when pigs fly … expect the unbelievable

Archive for May 11th, 2009

Lawyering Up

Posted on: May 11, 2009

Saturday was my birthday.  I realized on Saturday that I had been a lawyer a lot longer than I had been anything else in my life, except female — and except perhaps a voracious reader.  I graduated from law school in 1975 (I was a prodigy) and passed the Alabama bar later that year, returning to Mississippi in November of 1977 and passing the Mississippi bar in February of 1978.  Yes, I am one of those very few individuals of a certain age that can prove by my score that I deserve to be a lawyer!

Thirty-four years of lawyering.  It seems like such a long time and yet it seems like yesterday.  But women did not always have that opportunity.  Can you imagine it?  Dreaming of something that you simply couldn’t do?

A hundred years before I started law school, although there were women lawyers in America (mostly having read law under the tutelage of a man) they were not members of bar associations.  Myra Bradwell began to change all that.

Myra Bradwell was a lawyer who had read law under her husband, who was a prominent Chicago attorney and served as a county judge.  She published a newspaper called the “Chicago Legal News” (she had obtained a special charter from the Illinois Legislature to allow her to publish this newspaper in her own name — she was a married woman!).  During her tenure with the News, she authored the Illinois Married Women’s Property Act of 1869. This act allowed women in Illinois to own property in their own names and to control their own earnings.

Coming off such a great victory, Myra Bradwell sought admission to the Illinois bar.  And she passed.  But she was not admitted to the Illinois bar due to the decision of the Illinois Supreme Court that, as a married woman, she was not a free agent to practice law.  Bradwell appealed to the United States Supreme Court, arging that among the privileges and immunities granted to each citizen of the U.S. by the 14th amendment was the right to pursue any honorable profession.

The United States Supreme Court didn’t see it that way.  The majority of the Court, in an opinion authored by Justice Samuel F. Miller, stated that the right to practice law in the courts of any particular state was a right that had to be granted by that individual state; it was not a right governed by privileges and immunities of national citizenship.  Justice Joseph P. Bradley, while agreeing with the majority, authored a separate opinion which is remembered more today in circles of women lawyers.  Justice Bradley said:  The civil law, as well as nature herself, has always recognized a wide difference in the respective spheres and destinies of man and woman.  Man is, or should be, woman’s protector and defender.  The natural and proper timidity and delicacy which belongs to the female sex evidently unfits it for many of the occupations of civil life….The harmony, not to say identify, of interests and views which belongs or should belong to the family institution, is repubnant to the idea of a woman adopting a career distinct and independent from that of her husband….The paramount destiny and mission of women are to fulfill the noble and benign offices of wife and mother.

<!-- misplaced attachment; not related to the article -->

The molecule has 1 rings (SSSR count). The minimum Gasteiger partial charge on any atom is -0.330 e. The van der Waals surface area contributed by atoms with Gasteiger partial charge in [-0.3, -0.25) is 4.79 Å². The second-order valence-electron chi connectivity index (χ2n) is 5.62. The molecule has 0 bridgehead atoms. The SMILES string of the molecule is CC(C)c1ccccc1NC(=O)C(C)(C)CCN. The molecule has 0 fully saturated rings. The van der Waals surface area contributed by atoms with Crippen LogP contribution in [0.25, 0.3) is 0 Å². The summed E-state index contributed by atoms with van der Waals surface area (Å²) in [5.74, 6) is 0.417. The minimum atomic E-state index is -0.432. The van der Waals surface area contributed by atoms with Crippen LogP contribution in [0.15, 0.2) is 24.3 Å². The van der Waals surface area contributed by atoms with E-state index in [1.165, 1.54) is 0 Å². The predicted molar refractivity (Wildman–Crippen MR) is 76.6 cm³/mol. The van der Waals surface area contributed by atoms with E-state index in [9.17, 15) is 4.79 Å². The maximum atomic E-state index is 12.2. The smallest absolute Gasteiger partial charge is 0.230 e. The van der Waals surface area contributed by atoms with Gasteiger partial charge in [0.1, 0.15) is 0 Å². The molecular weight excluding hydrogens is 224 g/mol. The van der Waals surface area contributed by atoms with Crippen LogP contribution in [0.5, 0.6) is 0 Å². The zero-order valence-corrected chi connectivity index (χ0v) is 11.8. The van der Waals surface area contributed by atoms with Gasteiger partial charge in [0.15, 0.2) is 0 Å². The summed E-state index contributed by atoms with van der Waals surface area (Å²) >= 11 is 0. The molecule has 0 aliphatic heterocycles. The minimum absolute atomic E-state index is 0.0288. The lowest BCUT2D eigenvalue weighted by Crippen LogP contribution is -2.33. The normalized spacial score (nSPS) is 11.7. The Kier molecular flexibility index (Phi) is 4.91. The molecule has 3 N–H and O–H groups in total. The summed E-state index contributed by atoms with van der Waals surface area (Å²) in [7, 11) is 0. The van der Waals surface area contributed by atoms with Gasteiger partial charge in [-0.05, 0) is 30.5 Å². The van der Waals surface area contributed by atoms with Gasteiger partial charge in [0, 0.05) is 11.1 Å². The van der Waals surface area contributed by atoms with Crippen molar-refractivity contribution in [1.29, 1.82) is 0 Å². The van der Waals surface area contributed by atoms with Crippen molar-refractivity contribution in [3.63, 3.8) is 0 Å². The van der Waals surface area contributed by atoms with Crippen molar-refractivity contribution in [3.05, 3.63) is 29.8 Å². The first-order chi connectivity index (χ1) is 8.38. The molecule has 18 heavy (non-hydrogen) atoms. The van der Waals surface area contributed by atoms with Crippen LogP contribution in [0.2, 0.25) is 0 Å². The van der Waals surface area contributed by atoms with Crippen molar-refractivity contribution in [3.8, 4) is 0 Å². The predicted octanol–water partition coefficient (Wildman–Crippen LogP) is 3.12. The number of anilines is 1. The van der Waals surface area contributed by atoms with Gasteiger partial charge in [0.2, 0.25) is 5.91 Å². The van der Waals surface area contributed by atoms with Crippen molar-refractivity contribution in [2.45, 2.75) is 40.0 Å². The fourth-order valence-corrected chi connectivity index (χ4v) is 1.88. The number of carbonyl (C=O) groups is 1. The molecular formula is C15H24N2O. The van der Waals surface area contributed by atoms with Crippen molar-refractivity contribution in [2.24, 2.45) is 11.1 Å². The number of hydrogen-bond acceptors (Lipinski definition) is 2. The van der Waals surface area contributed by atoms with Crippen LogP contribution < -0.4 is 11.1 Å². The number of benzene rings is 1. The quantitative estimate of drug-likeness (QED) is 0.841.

Women who don’t share my cultural history (which I define — thank you Ginny Mounger — as women who do not have an independent recollection of the Vietnam War) do not realize what a young and tender right they have to be a lawyer in America.  They need to understand that what is given can be taken away.  They need to lawyer up with vigilance — even hypervigilance — to retain this right.

What happened to Myra Bradwell?  While her case was pending in the United States Supreme Court, Alta M. Hulett, who had also been refused admission to the Illinois bar although she was otherwise qualified, successfully lobbied for a law, passed in 1972, which granted freedom of occupational choice to all citizens of Illinois, both male and female.  Thereafter, Ms. Hulett presented to the Illionis Supreme Court and was sworn in as the first female member of the Illinois bar. 

Myra Bradwell did not thereafter seek admission to the bar.  She explained her position on the issue in her newspaper:  “having once complied with the rules and regulations of the court…[I] decline to…again ask for admission.”

In 1890, the Illinois Supreme Court admitted Bradwell to the bar.  [It is my understanding that Mrs. Bradwell had been diagnosed with an incurable illness and her husband lobbied for her admission.] Two years before her death in 1894 she was admitted to practice before the U. S. Supreme Court.

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